MeToo campaign encouraged women to speak up about harassment at office and also raised awareness on this issue, but it appears that the empowering movement also led to negative consequences.
A recent study found that male leaders in top-level positions are uncomfortable interacting with female colleagues at the workplace, including a one-on-one meeting.
In a recent study done by SurveyMonkey, a survey platform for LeanIn.org, a non-profit organisation founded by Facebook’s COO Sheryl Sandberg to support working females, the researchers have interviewed more than 5,000 working professional and came to a conclusion that 60 per cent male managers hesitate to interact or talk (mentoring or socialising) with women at the workplace.
The same study was done in 2018 and it was revealed that 34 per cent male managers confessed to being uncomfortable in mentoring with their female colleagues outside the office. But this year saw a rise in count as the number has jumped to 48 per cent.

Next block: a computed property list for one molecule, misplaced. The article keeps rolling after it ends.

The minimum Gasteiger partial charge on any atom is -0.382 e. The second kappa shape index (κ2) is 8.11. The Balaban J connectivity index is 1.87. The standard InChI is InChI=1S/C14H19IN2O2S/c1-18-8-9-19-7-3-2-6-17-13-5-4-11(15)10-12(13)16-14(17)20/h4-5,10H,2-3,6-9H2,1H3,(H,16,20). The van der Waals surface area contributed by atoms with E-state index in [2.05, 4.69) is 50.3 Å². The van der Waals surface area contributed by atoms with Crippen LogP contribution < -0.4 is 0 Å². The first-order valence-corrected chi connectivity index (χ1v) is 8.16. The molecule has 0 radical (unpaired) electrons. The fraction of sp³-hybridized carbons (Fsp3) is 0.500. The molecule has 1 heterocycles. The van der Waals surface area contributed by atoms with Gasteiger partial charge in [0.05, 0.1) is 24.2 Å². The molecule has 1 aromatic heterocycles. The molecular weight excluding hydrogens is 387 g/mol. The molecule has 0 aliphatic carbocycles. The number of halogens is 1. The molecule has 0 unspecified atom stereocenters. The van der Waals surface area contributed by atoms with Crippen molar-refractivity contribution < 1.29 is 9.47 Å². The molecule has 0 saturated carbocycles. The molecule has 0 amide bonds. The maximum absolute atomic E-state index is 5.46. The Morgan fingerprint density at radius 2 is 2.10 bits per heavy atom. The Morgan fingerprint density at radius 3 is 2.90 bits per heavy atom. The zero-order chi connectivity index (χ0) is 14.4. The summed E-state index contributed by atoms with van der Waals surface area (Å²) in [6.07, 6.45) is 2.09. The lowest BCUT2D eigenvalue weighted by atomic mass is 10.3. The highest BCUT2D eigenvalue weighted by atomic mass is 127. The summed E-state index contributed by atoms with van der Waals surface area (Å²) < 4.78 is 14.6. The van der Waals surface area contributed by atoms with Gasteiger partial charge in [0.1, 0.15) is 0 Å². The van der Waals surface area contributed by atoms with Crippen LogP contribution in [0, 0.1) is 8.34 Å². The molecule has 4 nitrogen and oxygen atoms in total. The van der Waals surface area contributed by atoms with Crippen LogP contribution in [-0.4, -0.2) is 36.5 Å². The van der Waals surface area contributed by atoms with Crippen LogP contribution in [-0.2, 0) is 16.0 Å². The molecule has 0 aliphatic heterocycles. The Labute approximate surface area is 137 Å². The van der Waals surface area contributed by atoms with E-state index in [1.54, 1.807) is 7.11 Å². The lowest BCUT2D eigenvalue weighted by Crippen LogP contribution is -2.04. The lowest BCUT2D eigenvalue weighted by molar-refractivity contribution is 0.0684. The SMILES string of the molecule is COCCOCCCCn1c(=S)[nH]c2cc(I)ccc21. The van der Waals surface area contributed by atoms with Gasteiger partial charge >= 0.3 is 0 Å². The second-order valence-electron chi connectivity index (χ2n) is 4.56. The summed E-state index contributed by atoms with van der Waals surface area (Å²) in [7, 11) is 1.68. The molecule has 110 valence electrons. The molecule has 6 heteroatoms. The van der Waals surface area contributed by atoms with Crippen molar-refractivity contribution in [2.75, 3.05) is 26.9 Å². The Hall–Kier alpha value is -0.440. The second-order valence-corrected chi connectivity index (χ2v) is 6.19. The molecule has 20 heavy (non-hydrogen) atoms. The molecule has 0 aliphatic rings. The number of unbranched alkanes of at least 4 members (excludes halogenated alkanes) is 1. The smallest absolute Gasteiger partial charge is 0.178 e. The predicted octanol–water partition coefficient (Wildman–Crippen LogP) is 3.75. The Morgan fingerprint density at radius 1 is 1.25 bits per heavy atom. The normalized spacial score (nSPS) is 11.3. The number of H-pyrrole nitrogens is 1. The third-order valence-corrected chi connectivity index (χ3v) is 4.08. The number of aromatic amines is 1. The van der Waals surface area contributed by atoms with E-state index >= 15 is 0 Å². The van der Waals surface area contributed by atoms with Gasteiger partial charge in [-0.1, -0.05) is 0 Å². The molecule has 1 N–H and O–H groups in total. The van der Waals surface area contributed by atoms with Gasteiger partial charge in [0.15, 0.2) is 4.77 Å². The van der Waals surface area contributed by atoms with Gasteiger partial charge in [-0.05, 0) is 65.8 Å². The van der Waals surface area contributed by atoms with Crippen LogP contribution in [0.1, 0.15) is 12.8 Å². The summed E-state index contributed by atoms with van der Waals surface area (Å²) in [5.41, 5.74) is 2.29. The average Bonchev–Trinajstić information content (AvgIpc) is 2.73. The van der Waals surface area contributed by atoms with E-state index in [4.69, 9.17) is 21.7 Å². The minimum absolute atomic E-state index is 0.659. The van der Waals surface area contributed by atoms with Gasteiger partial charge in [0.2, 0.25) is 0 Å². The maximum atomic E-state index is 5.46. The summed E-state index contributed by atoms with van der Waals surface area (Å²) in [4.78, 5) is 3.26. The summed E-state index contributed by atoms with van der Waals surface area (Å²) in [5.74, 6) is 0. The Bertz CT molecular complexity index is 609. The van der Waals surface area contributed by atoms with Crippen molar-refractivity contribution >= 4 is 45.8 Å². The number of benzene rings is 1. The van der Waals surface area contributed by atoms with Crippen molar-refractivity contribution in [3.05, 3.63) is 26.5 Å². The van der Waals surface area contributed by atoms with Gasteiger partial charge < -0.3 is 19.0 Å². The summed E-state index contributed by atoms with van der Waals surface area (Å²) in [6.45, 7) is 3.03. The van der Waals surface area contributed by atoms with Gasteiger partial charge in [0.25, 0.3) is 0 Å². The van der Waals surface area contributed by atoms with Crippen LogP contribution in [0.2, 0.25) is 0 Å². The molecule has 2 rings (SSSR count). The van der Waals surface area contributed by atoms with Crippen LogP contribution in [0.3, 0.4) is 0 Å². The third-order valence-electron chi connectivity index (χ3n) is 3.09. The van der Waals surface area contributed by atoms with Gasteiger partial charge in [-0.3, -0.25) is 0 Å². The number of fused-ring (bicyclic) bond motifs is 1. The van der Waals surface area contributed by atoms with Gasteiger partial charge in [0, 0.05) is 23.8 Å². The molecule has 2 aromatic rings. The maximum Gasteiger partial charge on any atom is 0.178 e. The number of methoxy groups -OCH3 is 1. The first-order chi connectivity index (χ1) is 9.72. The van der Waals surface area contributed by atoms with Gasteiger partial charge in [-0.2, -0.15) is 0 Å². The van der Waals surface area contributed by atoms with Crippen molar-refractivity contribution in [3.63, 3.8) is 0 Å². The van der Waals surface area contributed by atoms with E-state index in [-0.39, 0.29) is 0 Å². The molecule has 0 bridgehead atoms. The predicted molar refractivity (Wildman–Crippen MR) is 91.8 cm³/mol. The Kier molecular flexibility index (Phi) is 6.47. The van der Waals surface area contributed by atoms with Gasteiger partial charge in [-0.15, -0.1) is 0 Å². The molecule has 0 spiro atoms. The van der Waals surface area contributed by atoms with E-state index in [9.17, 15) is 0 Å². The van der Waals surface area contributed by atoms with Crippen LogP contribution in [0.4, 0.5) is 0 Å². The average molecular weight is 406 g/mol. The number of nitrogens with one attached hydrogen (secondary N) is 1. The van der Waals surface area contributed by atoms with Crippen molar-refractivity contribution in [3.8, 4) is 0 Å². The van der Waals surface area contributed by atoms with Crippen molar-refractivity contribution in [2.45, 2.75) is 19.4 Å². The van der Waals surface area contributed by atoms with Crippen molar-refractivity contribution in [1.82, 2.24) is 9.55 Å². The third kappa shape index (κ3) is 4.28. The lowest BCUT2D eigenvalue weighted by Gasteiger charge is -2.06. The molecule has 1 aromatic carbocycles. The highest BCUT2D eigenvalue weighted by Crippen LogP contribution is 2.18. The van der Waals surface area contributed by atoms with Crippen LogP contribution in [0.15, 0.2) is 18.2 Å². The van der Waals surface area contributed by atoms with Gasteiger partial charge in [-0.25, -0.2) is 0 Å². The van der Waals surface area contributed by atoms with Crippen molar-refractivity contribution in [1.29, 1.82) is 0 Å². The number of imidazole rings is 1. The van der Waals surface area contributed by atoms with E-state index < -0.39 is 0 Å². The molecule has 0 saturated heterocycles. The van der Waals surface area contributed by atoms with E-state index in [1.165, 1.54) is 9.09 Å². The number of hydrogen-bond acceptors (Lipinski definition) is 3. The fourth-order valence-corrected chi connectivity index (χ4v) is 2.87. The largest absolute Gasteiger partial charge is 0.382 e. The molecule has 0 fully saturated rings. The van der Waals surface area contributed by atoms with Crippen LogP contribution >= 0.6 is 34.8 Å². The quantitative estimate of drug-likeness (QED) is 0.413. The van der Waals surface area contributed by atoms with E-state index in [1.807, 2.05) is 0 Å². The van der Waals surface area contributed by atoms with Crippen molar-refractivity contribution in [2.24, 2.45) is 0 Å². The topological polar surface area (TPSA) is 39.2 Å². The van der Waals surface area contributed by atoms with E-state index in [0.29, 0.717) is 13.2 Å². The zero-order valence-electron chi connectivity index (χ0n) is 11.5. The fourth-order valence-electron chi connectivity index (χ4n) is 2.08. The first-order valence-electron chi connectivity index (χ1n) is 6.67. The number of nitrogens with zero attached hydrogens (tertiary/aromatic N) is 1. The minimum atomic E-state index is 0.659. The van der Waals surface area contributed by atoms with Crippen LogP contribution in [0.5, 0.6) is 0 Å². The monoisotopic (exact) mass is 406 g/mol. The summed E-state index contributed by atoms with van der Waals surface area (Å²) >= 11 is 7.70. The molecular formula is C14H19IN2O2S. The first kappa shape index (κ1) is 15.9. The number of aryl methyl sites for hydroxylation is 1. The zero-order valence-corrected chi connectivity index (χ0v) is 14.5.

The research also cites that 34 per cent males (about a third of the participants) have purposely started ignoring women employees outside work and they are not interested to have a one-on-one meeting outside the office as they feel hesitated to travel with them for official purpose.
About 36% of men opened up that they avoided socialising with female employees keeping one question in mind i.e. ‘how would it look’.
According to statistics, male employees at senior-level are 12 times more likely to have discomfort in having a one-on-one meeting with a junior female colleague compared to a male colleague.
Also, they are 9 times more likely to be hesitant to travel and 6 times more likely to be uncomfortable even to have a work dinner with a female colleague in comparison to the male colleague.